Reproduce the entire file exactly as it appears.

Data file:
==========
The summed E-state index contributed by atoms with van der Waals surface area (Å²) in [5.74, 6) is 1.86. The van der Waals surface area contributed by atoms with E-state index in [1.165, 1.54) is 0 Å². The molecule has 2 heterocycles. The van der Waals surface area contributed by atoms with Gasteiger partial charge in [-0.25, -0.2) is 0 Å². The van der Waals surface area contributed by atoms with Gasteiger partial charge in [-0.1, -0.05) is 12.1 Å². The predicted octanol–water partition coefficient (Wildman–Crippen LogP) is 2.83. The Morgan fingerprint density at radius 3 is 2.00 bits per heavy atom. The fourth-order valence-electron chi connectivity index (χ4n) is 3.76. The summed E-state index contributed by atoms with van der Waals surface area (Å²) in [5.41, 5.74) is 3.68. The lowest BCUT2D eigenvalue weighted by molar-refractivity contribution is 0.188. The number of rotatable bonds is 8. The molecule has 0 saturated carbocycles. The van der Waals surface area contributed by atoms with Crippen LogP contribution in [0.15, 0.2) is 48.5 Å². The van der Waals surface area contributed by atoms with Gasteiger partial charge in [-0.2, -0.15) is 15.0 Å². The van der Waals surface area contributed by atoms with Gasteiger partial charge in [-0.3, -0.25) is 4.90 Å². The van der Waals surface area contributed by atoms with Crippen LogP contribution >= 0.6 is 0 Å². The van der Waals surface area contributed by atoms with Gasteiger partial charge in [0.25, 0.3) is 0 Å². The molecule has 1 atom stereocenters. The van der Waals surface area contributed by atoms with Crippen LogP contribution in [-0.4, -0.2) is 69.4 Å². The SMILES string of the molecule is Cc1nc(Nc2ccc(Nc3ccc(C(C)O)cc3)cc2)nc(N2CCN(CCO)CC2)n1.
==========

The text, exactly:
The summed E-state index contributed by atoms with van der Waals surface area (Å²) in [5.74, 6) is 1.86. The van der Waals surface area contributed by atoms with E-state index in [1.165, 1.54) is 0 Å². The molecule has 2 heterocycles. The van der Waals surface area contributed by atoms with Gasteiger partial charge in [-0.25, -0.2) is 0 Å². The van der Waals surface area contributed by atoms with Gasteiger partial charge in [-0.1, -0.05) is 12.1 Å². The predicted octanol–water partition coefficient (Wildman–Crippen LogP) is 2.83. The Morgan fingerprint density at radius 3 is 2.00 bits per heavy atom. The fourth-order valence-electron chi connectivity index (χ4n) is 3.76. The summed E-state index contributed by atoms with van der Waals surface area (Å²) in [5.41, 5.74) is 3.68. The lowest BCUT2D eigenvalue weighted by molar-refractivity contribution is 0.188. The number of rotatable bonds is 8. The molecule has 0 saturated carbocycles. The van der Waals surface area contributed by atoms with Crippen LogP contribution in [0.15, 0.2) is 48.5 Å². The van der Waals surface area contributed by atoms with Gasteiger partial charge in [-0.2, -0.15) is 15.0 Å². The van der Waals surface area contributed by atoms with Gasteiger partial charge in [-0.3, -0.25) is 4.90 Å². The van der Waals surface area contributed by atoms with Crippen LogP contribution >= 0.6 is 0 Å². The van der Waals surface area contributed by atoms with Gasteiger partial charge in [0.25, 0.3) is 0 Å². The molecule has 1 atom stereocenters. The van der Waals surface area contributed by atoms with Crippen LogP contribution in [-0.4, -0.2) is 69.4 Å². The SMILES string of the molecule is Cc1nc(Nc2ccc(Nc3ccc(C(C)O)cc3)cc2)nc(N2CCN(CCO)CC2)n1.